'Scottish legends of pioneering invention and medical innovation'
By Julia Brown, Director of Life and Chemical Sciences at Scottish Enterprise
In 1999, Time Magazine named Sir Alexander Fleming in its list of the most important people of the 20th Century. The Nobel Prize-winning Scottish physician, microbiologist and pharmacologist’s best know discovery was the world’s first antibiotic substance, Penicillin in 1928. However, Sir Alexander is far from alone when it comes to Scottish legends of pioneering invention and medical innovation.
From the top selling skeletal muscle relaxant Atracurium, discovered in John Stenlake’s laboratory at the University of Strathclyde, Ian Donald’s pioneering ultrasound scanning in gynaecology, Graham Teasdale and Bryan Jennett’s development of the Glasgow Coma scale, and the development of the MRI body scanner by John Mallard, Scotland has a proven track record of invention and medical advances.
Furthermore, the life sciences industry in Scotland is much broader than simply human health. Scotland also has a rich heritage of pushing forward advances in the fields of animal and plant research, including the development of new varieties of potatoes and soft fruits better suited to cope with our changing climate, and the creation of Dolly the Sheep, the worlds first mammal to be cloned from an adult cell. With such a history, Scotland is well positioned to revolutionise the life sciences landscape of the future.
Scotland has a thriving life sciences cluster, employing over 37,000 people across some 700 organisations. As Scotland is a relatively small country, our life sciences cluster is compact and accessible, so it’s no surprise that it is recognised as one of the best connected and most collaborative in Europe. Life Sciences companies contribute in excess of £4.2bn turnover to the Scottish economy. Since 2010, company turnover increased by 29%, and total employment in companies by 13%.
The ambitious industry led Life Sciences Strategy for Scotland – ‘2025 Vision’ aims to double the industrial turnover of the life sciences sector to £8 billion. Collaborations with partners across the global industry will be key to achieving this growth, and international conventions are important for making the right connections.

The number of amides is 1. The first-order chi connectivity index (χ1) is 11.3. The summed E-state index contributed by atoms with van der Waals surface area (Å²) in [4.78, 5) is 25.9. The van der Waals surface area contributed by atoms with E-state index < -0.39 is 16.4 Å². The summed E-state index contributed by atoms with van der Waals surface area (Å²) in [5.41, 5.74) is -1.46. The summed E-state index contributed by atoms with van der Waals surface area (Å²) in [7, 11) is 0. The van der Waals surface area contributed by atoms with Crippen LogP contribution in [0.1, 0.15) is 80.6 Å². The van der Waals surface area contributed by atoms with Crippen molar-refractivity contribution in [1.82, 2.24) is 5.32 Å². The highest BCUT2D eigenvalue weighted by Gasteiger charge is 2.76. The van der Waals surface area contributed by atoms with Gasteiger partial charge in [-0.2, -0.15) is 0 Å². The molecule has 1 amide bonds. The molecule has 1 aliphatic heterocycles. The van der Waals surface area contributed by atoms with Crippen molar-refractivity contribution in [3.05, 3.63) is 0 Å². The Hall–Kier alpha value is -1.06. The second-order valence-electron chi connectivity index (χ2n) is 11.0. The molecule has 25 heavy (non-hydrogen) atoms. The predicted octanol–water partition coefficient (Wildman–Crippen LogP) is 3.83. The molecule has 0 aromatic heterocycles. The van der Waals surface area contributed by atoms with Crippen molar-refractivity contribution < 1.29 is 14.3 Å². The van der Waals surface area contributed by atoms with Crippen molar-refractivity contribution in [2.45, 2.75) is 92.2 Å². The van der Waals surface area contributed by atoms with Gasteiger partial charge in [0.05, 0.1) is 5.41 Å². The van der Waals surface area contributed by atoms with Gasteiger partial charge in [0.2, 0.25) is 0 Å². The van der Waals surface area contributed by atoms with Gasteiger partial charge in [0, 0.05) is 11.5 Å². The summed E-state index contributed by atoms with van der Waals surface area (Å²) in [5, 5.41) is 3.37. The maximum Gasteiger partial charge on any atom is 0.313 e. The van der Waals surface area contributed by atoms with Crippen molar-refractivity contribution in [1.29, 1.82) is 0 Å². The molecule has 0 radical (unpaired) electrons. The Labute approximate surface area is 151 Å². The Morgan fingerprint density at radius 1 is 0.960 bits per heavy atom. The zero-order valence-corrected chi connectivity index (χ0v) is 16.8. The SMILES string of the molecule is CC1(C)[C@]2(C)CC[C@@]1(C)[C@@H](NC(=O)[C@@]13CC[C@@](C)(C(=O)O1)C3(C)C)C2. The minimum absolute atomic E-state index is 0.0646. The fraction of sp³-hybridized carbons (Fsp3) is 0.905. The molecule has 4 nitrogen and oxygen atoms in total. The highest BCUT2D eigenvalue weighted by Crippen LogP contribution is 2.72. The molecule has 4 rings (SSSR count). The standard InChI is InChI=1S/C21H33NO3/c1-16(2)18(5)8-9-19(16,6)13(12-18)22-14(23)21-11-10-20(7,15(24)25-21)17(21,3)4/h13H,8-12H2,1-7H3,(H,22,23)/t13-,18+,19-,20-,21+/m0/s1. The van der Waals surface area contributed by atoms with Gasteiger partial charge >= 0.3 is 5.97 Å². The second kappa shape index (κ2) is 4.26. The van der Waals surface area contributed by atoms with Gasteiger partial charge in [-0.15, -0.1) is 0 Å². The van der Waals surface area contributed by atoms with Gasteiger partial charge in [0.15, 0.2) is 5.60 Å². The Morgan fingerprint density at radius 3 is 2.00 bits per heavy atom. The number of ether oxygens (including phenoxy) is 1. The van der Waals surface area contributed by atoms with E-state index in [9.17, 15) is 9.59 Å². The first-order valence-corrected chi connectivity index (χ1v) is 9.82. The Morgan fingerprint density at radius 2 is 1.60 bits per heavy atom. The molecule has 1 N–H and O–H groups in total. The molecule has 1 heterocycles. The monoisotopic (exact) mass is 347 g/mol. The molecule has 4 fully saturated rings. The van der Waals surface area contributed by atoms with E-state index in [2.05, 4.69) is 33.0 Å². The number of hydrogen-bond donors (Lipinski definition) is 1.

Scotland offers outstanding collaboration across academia, government and industry, and we have a world class reputation for providing unique insights into many of today’s global challenges. Scotland is an ideal location to source partners for major Life Sciences projects, with world leading research expertise across human healthcare, animal and plant sciences, aquaculture, agritech and industrial biotechnology. Our National Health Service, collaborating alongside our Scottish universities provides access to cutting-edge drug discovery and development expertise.
Scotland is also the location of choice to outsource preclinical and/or clinical research, find drug manufacture and formulation expertise and get easy access to a comprehensive supply chain. Scotland’s Pharma Services cluster can deliver solutions for drug developers across the full value chain of therapeutic development. Expertise in drug discovery and contract research is complemented by innovative pharmaceutical manufacturing and formulation solutions and a comprehensive range of support services for all phases of drug discovery/development. Therefore, Scotland is well positioned to provide outsourcing solutions to expedite and add value to all international drug discovery and development activities. Scotland is also in the top three centres for drug discovery and development in the UK.
In addition, Scotland has an invaluable resource for the data-driven approach to healthcare of the future, with all patients in NHS Scotland having a unique identifier and electronic health record. Through NHS Research Scotland (NRS) our health service has a single access point for industry, dedicated clinical research facilities and globally competitive approval and start-up times.
Lastly, having a small, stable population, a single unified health system, world-renowned universities, some of the best health data in the world, not to mention a high incidence of complex disease and a dedicated innovation centre, Scotland has all the right ingredients for making new discoveries in precision medicine.
Scotland’s capabilities and opportunities are impressive, but don’t take our word for it: twenty of the world’s top Pharma already benefit from our strengths in precision medicine and population health management, with two of the world’s biggest CROs (Quintiles and PPD) and global players Pfizer and Roche recognising the value of strategic clinical research collaborations with Scotland.
With such a wealth of life sciences research excellence, it is no surprise that Scotland has hosted countless major Life Science congresses, and has a proven track record of making these innovative, pioneering and ambitious – supported by the wealth of academic, clinical and industry expertise, and specialist event management companies that can enhance event programmes.
In Scotland, the opportunity to connect academia, practitioners, researchers, inventors and other healthcare professionals with your delegates offers you powerful engagement opportunities that create lasting legacies for your event, the local Life Sciences community and future generations.
With thanks to Julia Brown and everyone at Scottish Enterprise.